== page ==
While a “meaningful” Log4j-based attack on critical infrastructure systems has yet to be seen, a panel established by the Department of Homeland Security (DHS) warns that “endemic vulnerability” will continue to plague organizations for years to come as operations evolve.
The prediction is part of a 52-page report dissecting the ecosystem’s exploitation, mitigation efforts, and systemic security challenges surrounding the Apache Log4j flaw in the more than six months since its public disclosure. The report is the first published by the Cyber Safety Review Board (CSRB), a group of industry leaders from the private and public sectors that was commissioned by DHS in February to identify key lessons learned and to develop non-binding recommendations based on these lessons. , significant cybersecurity events.
After reviewing publicly available documents and speaking with developers, end users and advocates from 40 separate organizations, the CSRB highlighted what went “right” and “wrong” in the days leading up to and followed the disclosure of the Log4j flaw. Both the Apache Software Foundation (ASF) and the ecosystem recognized the criticality of the flaw and the urgency of fixes at the time of disclosure, with vendors and government organizations offering quick advice and tools, the report found. advice. However, the process of updating vulnerable software has been arduous, time-consuming and costly for the organizations involved. At the same time, security risks continue to exist in the open source software ecosystem, primarily due to limited resources.
“To reduce the recurrence of the introduction of vulnerabilities like Log4j, it is critical that public and private sector stakeholders create centralized resources and security support structures that can support the open source community in the future. “, according to the report, released this week. “The Council predicts that, given the ubiquity of Log4j, vulnerable versions will remain in systems for the next decade, and we will see exploitation evolve to effectively take advantage of weaknesses.”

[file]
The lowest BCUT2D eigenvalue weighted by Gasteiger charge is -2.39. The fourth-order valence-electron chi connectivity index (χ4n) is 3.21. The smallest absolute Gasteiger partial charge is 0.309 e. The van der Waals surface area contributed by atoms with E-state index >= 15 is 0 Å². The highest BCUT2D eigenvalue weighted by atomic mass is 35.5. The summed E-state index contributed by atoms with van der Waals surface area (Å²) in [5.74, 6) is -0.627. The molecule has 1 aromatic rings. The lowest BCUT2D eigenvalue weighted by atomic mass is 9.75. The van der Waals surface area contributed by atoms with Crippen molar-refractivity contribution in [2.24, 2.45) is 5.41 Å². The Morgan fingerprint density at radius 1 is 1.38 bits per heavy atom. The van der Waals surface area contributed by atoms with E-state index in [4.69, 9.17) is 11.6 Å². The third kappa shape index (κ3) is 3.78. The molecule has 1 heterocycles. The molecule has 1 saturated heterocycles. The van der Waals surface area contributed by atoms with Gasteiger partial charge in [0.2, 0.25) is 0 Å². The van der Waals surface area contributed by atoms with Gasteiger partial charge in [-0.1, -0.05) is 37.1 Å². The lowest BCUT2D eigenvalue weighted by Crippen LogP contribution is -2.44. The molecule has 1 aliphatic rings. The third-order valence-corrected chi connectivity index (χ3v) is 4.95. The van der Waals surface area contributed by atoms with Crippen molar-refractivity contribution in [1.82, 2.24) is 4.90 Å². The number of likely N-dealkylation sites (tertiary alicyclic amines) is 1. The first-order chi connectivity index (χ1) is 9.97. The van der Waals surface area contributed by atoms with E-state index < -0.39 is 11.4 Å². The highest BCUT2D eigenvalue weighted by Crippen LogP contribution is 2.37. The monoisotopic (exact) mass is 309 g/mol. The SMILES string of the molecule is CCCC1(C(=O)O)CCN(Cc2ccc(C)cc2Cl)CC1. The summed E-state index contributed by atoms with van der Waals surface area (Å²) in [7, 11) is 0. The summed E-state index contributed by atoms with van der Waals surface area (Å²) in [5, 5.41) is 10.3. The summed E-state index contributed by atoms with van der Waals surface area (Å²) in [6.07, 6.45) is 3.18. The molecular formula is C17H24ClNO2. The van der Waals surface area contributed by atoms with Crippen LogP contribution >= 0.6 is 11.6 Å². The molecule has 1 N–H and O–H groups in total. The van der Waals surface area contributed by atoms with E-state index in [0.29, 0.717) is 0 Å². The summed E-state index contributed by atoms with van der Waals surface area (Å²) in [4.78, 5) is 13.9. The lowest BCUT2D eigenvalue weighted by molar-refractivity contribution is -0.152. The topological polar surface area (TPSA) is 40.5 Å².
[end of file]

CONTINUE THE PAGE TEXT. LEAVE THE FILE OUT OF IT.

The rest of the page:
The flaw was first reported on November 24, 2021 by a security engineer from the Alibaba Cloud Security team based in the People’s Republic of China (PRC). Meanwhile, while ASF was working on a patch for the flaw, another PRC-based cybersecurity firm, BoundaryX, disclosed the flaw on WeChat before ASF released an update. While there was had been previous speculation that the PRC or another country could have exploited the flaw before it was disclosed, when reviewing Log4j-based attacks, the board found no evidence confirming that PRC threat actors, Iran, North Korea or Russia had exploited the flaw before until its publication date of December 9, 2021. While the first known exploitation of the flaw occurred on December 1, 2021, the activity was related to limited exploit testing of the Log4j flaw in the wild by Alibaba.